|Reviews||Europarl 03-09-24||CEC/BSA 2002/02/20||DGMarkt Consultation 2000||Digital Dilemma 2000||Akte München 1973||BGH 1976 Disposition||EPO 00-05-19|
The basic question of whether computer programs (computer-implemented rules of organisation and calculation) are inventions in the sense of patent law (art 52 EPC) was not asked. Instead, the CEC Patent Unit implied that the answer must be yes. They talked about "computer-implemented inventions" and used this term as a synonym for "computer-implemented rules of calculation and organisation" rather than for true technical inventions which can be implemented under program control and whose patentability is beyond doubt. Thus the EU Industrial Property Unit not only implied an answer where it should have asked a question, but also falsely attributed silly positions to the software patent critics, before even opening the consultation.
The accompanying "independent study", written by some well-known EU software patent lobby activists, again reiterated the usuall patent lawyer credo in the guise of a somewhat more objective wording. This led the study to draw conclusions such as "any proposition to extend the patent system beyond the status quo cannot be claimed to rely on scientific evidence". In this context "status quo" refers to the practise of the European Patent Office's Technical Boards of Appeal. The study does not even consider the possibility of criticising that practise and returning to the European Patent Convention. Nor does it explain the concept of "technical invention", which is the underlying spirit of the European Patent Convention. Moreover the study predicts that software patents will gradually be accepted and used by the open source software community for its own benefit.
In spite of all this care taken to mobilise a network of patent professionals and create the impression of a pro-patent mainstream opinion, the results of the mobilisation campaign did not really look very convincing as a basis for arguing the case of software patentability.
While at the beginning, the CEC Indprop Unit (Industrial Property Unit in the General Directorate for the Internal Market of the Commission of the European Community) still wanted to quickly issue a directive and rallied national governments for this purpose, it gradually turned out that these governments were not very eager to go along. Also, the CEC Patent Unit itself apparently found that this consultation was not a good basis for their plans. They reported to the governments that the consultation result showed an "overwhelming vote of the concerned industries in favor of software patents" and only a minority, mainly from the "opensource movement", was clamoring against software patents. But they did were not eager to display the results of the consultation on their website, and it was very hard to press them to publish at least a small part of the submissions. Most submissions have not yet been published, often in spite of repeated requests by the authors to have them published, and those that have been published have been transformed to a PDF format that makes them hard to use in any hypertext-based dialogue.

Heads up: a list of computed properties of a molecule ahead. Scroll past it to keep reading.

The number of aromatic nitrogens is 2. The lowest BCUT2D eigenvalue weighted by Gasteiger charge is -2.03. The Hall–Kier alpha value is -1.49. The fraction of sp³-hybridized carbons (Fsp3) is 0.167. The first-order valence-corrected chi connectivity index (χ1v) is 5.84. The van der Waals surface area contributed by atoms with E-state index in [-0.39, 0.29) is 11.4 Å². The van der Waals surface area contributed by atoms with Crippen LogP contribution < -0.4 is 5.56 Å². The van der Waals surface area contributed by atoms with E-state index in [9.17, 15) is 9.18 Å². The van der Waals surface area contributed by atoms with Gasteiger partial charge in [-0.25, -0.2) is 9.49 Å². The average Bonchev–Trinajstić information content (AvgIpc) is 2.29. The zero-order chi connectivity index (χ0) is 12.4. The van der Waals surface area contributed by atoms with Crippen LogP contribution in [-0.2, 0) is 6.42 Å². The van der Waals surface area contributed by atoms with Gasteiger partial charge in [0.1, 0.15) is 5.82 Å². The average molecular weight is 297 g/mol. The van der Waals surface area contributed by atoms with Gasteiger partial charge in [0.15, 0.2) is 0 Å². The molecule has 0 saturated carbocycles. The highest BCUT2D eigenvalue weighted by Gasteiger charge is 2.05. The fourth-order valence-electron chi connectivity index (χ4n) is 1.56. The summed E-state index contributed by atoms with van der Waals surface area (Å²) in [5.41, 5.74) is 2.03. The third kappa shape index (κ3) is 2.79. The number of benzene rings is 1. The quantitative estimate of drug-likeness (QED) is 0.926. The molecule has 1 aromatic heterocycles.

Thus the work of evaluating the consultation has largely been left to private initiatives like ours. The CEC Patent Unit has however ordered a summary analysis from an "independent contractor", which has been available internally since April and was released to the public at the beginning of August, together with the installation of a web-based online discussion forum.
The report says that the anti software patent position is "radical" and would require "extensive negotiation". It is the first time we hear the majority of people in a debate called "radical" for defending the enforcement of current law. We wonder what negotiation would be necessary, but we doubt the purporse of the report was to assess the realisability of the participants' demands. We thought it was intended to summarize the opinions, proposals and demands of the participants, so that the interests at stake can be weighed more accurately.
The majority of responses fall into two distinct groups who hold substantially different viewsfails to note that one of these two groups is majoritary and the other isn't. We could also say that "the majority of opinions of people fall into two distinct groups, those who think that murder is wrong and those that don't". It's true, but it doesn't clarify anything. Most people think that murder is wrong. And we hope we're not looking for a compromise in that.
In 2.1.2 they say it's interesting to see that opponents to software patents use the term "software patent" and proponents use "computer implemented invention patent". It is not interesting once you realise that the few proponents are patent professionals and patent holders and the opponents are software developers, users or researchers. Little wonder that patent professionals are more used to the term invention and software engineers are more used to the word software rather than to euphemistic EPO slang.
This classification is quite irrelevant to the point of whether respondents supported or not extending the patentability to software, and apparently confuses the widespread and diverse opposition against software patentability (and for software copyright) with "open source" advocacy and even with paid lobbying, in an attempt to associate the opposition with a phenomenon regarded as minoritarian. On the other hand, the report fails to probe into the political background of the pro-patent group. This group apparently belongs to the same small stratum of people to which the organisers of the consultation themselves belong and which they tried mobilised by the very way in which they organised their consultation.
There are still more than 1300 unpublished statements, most of which probably belong to the last two categories and were initially published on the Eurolinux consultation site.